Elections 2014 have received worldwide praise for the peaceful transition of power in India and their smooth conduct but do you know behind their execution there was a "quietly efficient" planning that started 18 months in advance.
The sheer size of the Indian electors is mind-boggling to most outsiders--830.5 million voters, 9,00,000 polling stations, 8,000 candidates across 543 Lok Sabha constituencies in the world's largest democracy that demands involvement of men and machine of a scale unthinkable anywhere else in the world.
"This election has truly been a logistical achievement. Planning for this major event began over 18 months ago, and the Election Commission leadership was clearly focused on delivering an efficient, quiet and high quality election with minimum glitches," says a top Commission source.
The largest size of poll staff was deployed in this election--6,69,000 poll officials across 543 constituencies to be precise drawn entirely drawn from the central and state bureaucracy.
"While the election is being applauded for its efficiency, it was fully conducted by the same bureaucracy that is often criticised for slowness and delayed decision making," the source said.
Helplines were set up at the constituency level, state level and at Delhi headquarters to immediately organise raids and seize cash. This enabled seizures of cash of Rs.313 crore, 2.2 lakh litres of liquor valued at Rs.1,000 crore and 1.85 lakh kg of drugs. For the first time in the Lok Sabha polls, the Commission operated an expenditure monitoring division headed by a senior officer of income tax department.
If you wondered why there should be nine long phases to conduct the elections and whether forces cannot be made available for quick turnaround, here is the answer:
This time, by rotating forces across multiple phases, the Commission optimised the services of over 8,00,000 paramilitary personnel. Such large number of troops had to be rotated across the length and breadth of the country nine times over the nine phases of the polls via Indian Railways. Over 570 special trains were dedicated for election duty to rotate the troops. Additionally, over 50 helicopters were deployed on poll day duty, which made over 1,500 sorties.
The Commission also made innovative polling booth security management. As against an isolated state election where it could provide 100 per cent paramilitary force deployment, in a general election the same forces are deployed across the country. This makes the force availability limited to about 20-30 per cent of sensitive polling stations besides 100 per cent deployment in the Left Wing Extremism areas.
In the initial phases of this election, the Commission started taking the preferences of political parties in deploying the limited available paramilitary forces in various polling stations. This enabled political parties to feel a sense of participation in security arrangements and went a long way in retaining faith in the security arrangements, the source said.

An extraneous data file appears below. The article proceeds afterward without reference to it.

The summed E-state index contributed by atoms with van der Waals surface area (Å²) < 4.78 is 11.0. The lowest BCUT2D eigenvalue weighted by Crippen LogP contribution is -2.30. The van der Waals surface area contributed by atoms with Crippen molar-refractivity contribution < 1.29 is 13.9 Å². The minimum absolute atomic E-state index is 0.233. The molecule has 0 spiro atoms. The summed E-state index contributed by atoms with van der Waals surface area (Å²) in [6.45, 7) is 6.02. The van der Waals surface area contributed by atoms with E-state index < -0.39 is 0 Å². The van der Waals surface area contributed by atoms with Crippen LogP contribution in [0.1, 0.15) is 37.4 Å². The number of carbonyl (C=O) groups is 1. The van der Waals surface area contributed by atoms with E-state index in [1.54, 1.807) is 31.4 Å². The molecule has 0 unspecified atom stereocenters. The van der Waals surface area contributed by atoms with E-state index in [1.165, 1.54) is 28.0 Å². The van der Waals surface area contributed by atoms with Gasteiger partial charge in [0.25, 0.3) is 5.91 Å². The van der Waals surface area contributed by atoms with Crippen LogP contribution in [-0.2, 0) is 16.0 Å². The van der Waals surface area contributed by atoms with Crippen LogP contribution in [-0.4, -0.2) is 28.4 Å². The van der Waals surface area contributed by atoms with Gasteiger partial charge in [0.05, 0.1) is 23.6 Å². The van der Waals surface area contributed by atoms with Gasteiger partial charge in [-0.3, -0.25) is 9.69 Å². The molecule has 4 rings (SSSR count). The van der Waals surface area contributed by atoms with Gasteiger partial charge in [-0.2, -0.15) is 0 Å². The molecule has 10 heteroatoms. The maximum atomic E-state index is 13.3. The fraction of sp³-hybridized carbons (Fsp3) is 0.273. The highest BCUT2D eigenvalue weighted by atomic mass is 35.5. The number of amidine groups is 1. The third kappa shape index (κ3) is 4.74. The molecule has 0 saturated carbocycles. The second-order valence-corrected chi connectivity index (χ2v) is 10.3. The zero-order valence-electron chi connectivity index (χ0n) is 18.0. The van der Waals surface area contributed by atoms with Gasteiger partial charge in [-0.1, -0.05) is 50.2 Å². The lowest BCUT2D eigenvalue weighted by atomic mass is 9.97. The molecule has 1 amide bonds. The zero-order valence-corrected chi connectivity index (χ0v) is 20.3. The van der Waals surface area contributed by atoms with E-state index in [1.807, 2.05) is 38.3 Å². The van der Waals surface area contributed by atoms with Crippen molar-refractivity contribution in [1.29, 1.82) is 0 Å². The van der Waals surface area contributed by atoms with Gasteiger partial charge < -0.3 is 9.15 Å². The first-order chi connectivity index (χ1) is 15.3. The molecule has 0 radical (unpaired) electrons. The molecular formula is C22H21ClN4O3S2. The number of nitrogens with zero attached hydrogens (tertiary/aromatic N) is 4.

The greatest achievement of this election has been the highest turnout in the history of Indian elections. However, this has not been achieved overnight, says the source pointing to the fact that the last 23 Assembly elections had resulted in higher turnouts. In several cases the turnouts have made records. A voter awareness programme 'SVEEP' was introduced nationwide and major celebrities were roped in as brand ambassadors. National icons like A P J Abdul Kalam and Aamir Khan greatly helped in voter awareness.
The women voters have gone up from 55 to 65 per cent which has contributed to the overall increase of the voting percentage. In 16 states and Union Territories, women recorded higher turnout than men. Success was also achieved in the area of eliminating urban apathy. The participation of urban voters has also increased significantly by between 13 per cent and 20 per cent in different mega cities and urban centres. Also for the first time, the Commission took up a special campaign for registration of voters on election eve.
It took note of the general complaint of some voters, particularly in big cities, that though they had voted in previous elections, their names were not found in the current list when they went to the voting booth. So the Commission, when it announced the election schedule on March 5, it also announced registration for filing application on the same day if voters did not find their names. Over 82 lakh applications for enrolment were filed in one single day. The Commission also put in place a special complaint management machinery.
In the last two months, the election machinery filed over 16,000 FIRs and issued 3000 paid news notices in which 700 were confirmed. This amounts to an average of 300 FIRs and 50 paid news cases each day with more than one in some constituencies. The Commission also managed to complete diligence on each complaint and directed it to its logical conclusion. Depending upon the complexity of the case, suitable investigation by field staff had been undertaken and further action was taken. Over Rs 2,000 crore worth of inducement materials were seized by expenditure management monitoring.
This election, the source said, marked the first large scale deployment of flying squads and static surveillance teams. Over 21,000 teams were deployed amounting to 40 flying squads in each parliamentary constituency. Helplines were set up at the constituency level, state level and at Delhi headquarters to immediately organise raids and seize cash. This enabled seizures of cash of Rs 313 crore, 2.2 lakh litres of liquor valued at Rs 1,000 crore and 1.85 lakh kg of drugs. For the first time in the Lok Sabha elections, the Commission operated an expenditure monitoring division headed by a senior officer of income tax department. A record 667 expenditure observers, more than one in some constituencies, were deployed in this election to monitor expenditure of candidates.